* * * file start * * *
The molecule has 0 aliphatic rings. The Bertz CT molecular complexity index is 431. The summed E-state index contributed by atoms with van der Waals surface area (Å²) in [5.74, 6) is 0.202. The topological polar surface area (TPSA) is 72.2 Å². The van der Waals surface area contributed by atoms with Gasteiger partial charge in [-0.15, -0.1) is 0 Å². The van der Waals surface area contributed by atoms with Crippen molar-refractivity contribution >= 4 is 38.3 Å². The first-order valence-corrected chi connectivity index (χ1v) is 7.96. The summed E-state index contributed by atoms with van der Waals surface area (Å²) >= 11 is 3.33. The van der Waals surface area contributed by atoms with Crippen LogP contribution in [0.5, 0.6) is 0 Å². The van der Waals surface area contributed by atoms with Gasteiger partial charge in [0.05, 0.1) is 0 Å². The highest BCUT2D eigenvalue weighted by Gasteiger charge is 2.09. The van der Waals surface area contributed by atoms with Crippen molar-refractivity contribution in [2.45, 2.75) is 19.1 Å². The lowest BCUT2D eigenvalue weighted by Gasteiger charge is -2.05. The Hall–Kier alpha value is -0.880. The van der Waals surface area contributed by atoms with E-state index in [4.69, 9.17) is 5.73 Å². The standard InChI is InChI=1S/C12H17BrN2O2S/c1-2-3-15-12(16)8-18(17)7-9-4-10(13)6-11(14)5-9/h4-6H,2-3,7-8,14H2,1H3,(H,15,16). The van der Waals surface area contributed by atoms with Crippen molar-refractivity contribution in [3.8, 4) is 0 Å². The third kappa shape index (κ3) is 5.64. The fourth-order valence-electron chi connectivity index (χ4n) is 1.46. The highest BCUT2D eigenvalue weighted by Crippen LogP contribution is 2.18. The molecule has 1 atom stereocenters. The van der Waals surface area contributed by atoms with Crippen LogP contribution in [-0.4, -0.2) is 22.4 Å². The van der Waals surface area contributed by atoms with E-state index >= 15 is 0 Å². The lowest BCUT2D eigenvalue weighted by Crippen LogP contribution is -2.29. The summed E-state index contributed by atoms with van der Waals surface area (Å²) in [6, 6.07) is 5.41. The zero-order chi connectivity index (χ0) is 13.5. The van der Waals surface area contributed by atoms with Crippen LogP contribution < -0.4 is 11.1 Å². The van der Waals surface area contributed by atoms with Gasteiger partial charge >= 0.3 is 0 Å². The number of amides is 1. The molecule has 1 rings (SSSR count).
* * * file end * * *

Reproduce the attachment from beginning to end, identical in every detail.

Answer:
The molecule has 0 aliphatic rings. The Bertz CT molecular complexity index is 431. The summed E-state index contributed by atoms with van der Waals surface area (Å²) in [5.74, 6) is 0.202. The topological polar surface area (TPSA) is 72.2 Å². The van der Waals surface area contributed by atoms with Gasteiger partial charge in [-0.15, -0.1) is 0 Å². The van der Waals surface area contributed by atoms with Crippen molar-refractivity contribution >= 4 is 38.3 Å². The first-order valence-corrected chi connectivity index (χ1v) is 7.96. The summed E-state index contributed by atoms with van der Waals surface area (Å²) >= 11 is 3.33. The van der Waals surface area contributed by atoms with Crippen LogP contribution in [0.5, 0.6) is 0 Å². The van der Waals surface area contributed by atoms with Gasteiger partial charge in [0.05, 0.1) is 0 Å². The highest BCUT2D eigenvalue weighted by Gasteiger charge is 2.09. The van der Waals surface area contributed by atoms with Crippen molar-refractivity contribution in [2.45, 2.75) is 19.1 Å². The lowest BCUT2D eigenvalue weighted by Gasteiger charge is -2.05. The Hall–Kier alpha value is -0.880. The van der Waals surface area contributed by atoms with E-state index in [4.69, 9.17) is 5.73 Å². The standard InChI is InChI=1S/C12H17BrN2O2S/c1-2-3-15-12(16)8-18(17)7-9-4-10(13)6-11(14)5-9/h4-6H,2-3,7-8,14H2,1H3,(H,15,16). The van der Waals surface area contributed by atoms with Crippen molar-refractivity contribution in [3.8, 4) is 0 Å². The third kappa shape index (κ3) is 5.64. The fourth-order valence-electron chi connectivity index (χ4n) is 1.46. The highest BCUT2D eigenvalue weighted by Crippen LogP contribution is 2.18. The molecule has 1 atom stereocenters. The van der Waals surface area contributed by atoms with Crippen LogP contribution in [-0.4, -0.2) is 22.4 Å². The van der Waals surface area contributed by atoms with E-state index >= 15 is 0 Å². The lowest BCUT2D eigenvalue weighted by Crippen LogP contribution is -2.29. The summed E-state index contributed by atoms with van der Waals surface area (Å²) in [6, 6.07) is 5.41. The zero-order chi connectivity index (χ0) is 13.5. The van der Waals surface area contributed by atoms with Crippen LogP contribution < -0.4 is 11.1 Å². The van der Waals surface area contributed by atoms with Gasteiger partial charge >= 0.3 is 0 Å². The number of amides is 1. The molecule has 1 rings (SSSR count).